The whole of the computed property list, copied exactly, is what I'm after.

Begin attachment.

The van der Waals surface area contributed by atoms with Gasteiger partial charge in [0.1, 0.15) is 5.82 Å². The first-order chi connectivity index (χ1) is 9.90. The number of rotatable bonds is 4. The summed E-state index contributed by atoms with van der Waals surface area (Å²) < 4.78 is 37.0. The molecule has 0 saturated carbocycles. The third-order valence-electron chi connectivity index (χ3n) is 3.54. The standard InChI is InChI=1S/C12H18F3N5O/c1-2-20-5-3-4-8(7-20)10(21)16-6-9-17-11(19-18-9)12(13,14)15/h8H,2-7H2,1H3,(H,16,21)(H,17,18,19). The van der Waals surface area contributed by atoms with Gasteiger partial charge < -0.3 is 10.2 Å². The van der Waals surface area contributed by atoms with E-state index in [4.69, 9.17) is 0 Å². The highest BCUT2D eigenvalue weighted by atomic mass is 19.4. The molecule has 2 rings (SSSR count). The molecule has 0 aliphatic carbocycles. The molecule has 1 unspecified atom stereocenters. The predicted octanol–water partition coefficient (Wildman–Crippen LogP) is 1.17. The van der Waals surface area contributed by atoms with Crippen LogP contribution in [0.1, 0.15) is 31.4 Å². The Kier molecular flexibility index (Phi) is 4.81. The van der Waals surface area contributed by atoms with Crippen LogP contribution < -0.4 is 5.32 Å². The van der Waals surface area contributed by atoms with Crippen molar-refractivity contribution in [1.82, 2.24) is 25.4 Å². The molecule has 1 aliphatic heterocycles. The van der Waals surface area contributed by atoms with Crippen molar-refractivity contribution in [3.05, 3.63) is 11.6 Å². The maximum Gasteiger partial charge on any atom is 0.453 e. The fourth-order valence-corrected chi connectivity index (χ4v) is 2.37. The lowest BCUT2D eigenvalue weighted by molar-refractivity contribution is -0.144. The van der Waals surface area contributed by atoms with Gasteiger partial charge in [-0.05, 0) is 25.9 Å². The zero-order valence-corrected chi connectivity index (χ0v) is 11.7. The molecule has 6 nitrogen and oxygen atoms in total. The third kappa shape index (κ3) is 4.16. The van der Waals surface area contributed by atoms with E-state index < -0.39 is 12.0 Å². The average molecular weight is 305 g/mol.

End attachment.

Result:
The van der Waals surface area contributed by atoms with Gasteiger partial charge in [0.1, 0.15) is 5.82 Å². The first-order chi connectivity index (χ1) is 9.90. The number of rotatable bonds is 4. The summed E-state index contributed by atoms with van der Waals surface area (Å²) < 4.78 is 37.0. The molecule has 0 saturated carbocycles. The third-order valence-electron chi connectivity index (χ3n) is 3.54. The standard InChI is InChI=1S/C12H18F3N5O/c1-2-20-5-3-4-8(7-20)10(21)16-6-9-17-11(19-18-9)12(13,14)15/h8H,2-7H2,1H3,(H,16,21)(H,17,18,19). The van der Waals surface area contributed by atoms with Gasteiger partial charge < -0.3 is 10.2 Å². The van der Waals surface area contributed by atoms with E-state index in [4.69, 9.17) is 0 Å². The highest BCUT2D eigenvalue weighted by atomic mass is 19.4. The molecule has 2 rings (SSSR count). The molecule has 0 aliphatic carbocycles. The molecule has 1 unspecified atom stereocenters. The predicted octanol–water partition coefficient (Wildman–Crippen LogP) is 1.17. The van der Waals surface area contributed by atoms with Crippen LogP contribution in [0.1, 0.15) is 31.4 Å². The Kier molecular flexibility index (Phi) is 4.81. The van der Waals surface area contributed by atoms with Crippen LogP contribution < -0.4 is 5.32 Å². The van der Waals surface area contributed by atoms with Crippen molar-refractivity contribution in [1.82, 2.24) is 25.4 Å². The molecule has 1 aliphatic heterocycles. The van der Waals surface area contributed by atoms with Crippen molar-refractivity contribution in [3.05, 3.63) is 11.6 Å². The maximum Gasteiger partial charge on any atom is 0.453 e. The fourth-order valence-corrected chi connectivity index (χ4v) is 2.37. The lowest BCUT2D eigenvalue weighted by molar-refractivity contribution is -0.144. The van der Waals surface area contributed by atoms with Gasteiger partial charge in [-0.05, 0) is 25.9 Å². The zero-order valence-corrected chi connectivity index (χ0v) is 11.7. The molecule has 6 nitrogen and oxygen atoms in total. The third kappa shape index (κ3) is 4.16. The van der Waals surface area contributed by atoms with E-state index < -0.39 is 12.0 Å². The average molecular weight is 305 g/mol.